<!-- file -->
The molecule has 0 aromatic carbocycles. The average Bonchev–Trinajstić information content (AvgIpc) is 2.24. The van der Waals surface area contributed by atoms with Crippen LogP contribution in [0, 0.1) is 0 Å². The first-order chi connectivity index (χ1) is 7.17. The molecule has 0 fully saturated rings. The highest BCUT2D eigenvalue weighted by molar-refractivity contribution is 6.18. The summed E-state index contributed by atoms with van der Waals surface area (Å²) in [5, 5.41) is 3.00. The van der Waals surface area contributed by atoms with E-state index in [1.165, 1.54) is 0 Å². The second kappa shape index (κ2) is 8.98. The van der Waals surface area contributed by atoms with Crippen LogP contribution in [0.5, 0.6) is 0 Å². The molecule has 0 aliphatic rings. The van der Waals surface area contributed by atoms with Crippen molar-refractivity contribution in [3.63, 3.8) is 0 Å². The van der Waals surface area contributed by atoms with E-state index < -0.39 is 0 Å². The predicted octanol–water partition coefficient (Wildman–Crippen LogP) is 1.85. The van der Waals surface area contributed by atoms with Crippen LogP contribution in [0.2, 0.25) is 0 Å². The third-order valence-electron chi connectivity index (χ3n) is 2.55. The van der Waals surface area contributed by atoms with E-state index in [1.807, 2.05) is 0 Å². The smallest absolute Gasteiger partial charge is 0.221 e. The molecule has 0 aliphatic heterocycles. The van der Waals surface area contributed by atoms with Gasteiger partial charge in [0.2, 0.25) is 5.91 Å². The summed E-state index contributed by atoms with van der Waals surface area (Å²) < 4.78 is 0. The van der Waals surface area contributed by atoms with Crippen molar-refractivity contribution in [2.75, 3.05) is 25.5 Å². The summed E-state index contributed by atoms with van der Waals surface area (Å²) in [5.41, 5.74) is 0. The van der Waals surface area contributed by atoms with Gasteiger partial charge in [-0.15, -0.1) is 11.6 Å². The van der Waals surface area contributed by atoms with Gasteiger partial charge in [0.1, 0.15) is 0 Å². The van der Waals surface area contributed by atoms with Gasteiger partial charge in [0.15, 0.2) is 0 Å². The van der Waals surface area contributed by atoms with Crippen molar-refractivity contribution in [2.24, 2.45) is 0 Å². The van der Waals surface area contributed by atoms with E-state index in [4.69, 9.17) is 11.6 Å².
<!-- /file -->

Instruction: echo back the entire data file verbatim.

The molecule has 0 aromatic carbocycles. The average Bonchev–Trinajstić information content (AvgIpc) is 2.24. The van der Waals surface area contributed by atoms with Crippen LogP contribution in [0, 0.1) is 0 Å². The first-order chi connectivity index (χ1) is 7.17. The molecule has 0 fully saturated rings. The highest BCUT2D eigenvalue weighted by molar-refractivity contribution is 6.18. The summed E-state index contributed by atoms with van der Waals surface area (Å²) in [5, 5.41) is 3.00. The van der Waals surface area contributed by atoms with E-state index in [1.165, 1.54) is 0 Å². The second kappa shape index (κ2) is 8.98. The van der Waals surface area contributed by atoms with Crippen LogP contribution in [0.5, 0.6) is 0 Å². The molecule has 0 aliphatic rings. The van der Waals surface area contributed by atoms with Crippen molar-refractivity contribution in [3.63, 3.8) is 0 Å². The van der Waals surface area contributed by atoms with E-state index < -0.39 is 0 Å². The predicted octanol–water partition coefficient (Wildman–Crippen LogP) is 1.85. The van der Waals surface area contributed by atoms with Crippen LogP contribution in [0.2, 0.25) is 0 Å². The third-order valence-electron chi connectivity index (χ3n) is 2.55. The van der Waals surface area contributed by atoms with E-state index in [1.807, 2.05) is 0 Å². The smallest absolute Gasteiger partial charge is 0.221 e. The molecule has 0 aliphatic heterocycles. The van der Waals surface area contributed by atoms with Gasteiger partial charge in [0.2, 0.25) is 5.91 Å². The summed E-state index contributed by atoms with van der Waals surface area (Å²) < 4.78 is 0. The van der Waals surface area contributed by atoms with Crippen molar-refractivity contribution in [2.75, 3.05) is 25.5 Å². The summed E-state index contributed by atoms with van der Waals surface area (Å²) in [5.41, 5.74) is 0. The van der Waals surface area contributed by atoms with Gasteiger partial charge in [-0.15, -0.1) is 11.6 Å². The van der Waals surface area contributed by atoms with Gasteiger partial charge in [0.1, 0.15) is 0 Å². The van der Waals surface area contributed by atoms with Gasteiger partial charge in [0.15, 0.2) is 0 Å². The van der Waals surface area contributed by atoms with Crippen molar-refractivity contribution in [2.24, 2.45) is 0 Å². The van der Waals surface area contributed by atoms with E-state index in [4.69, 9.17) is 11.6 Å².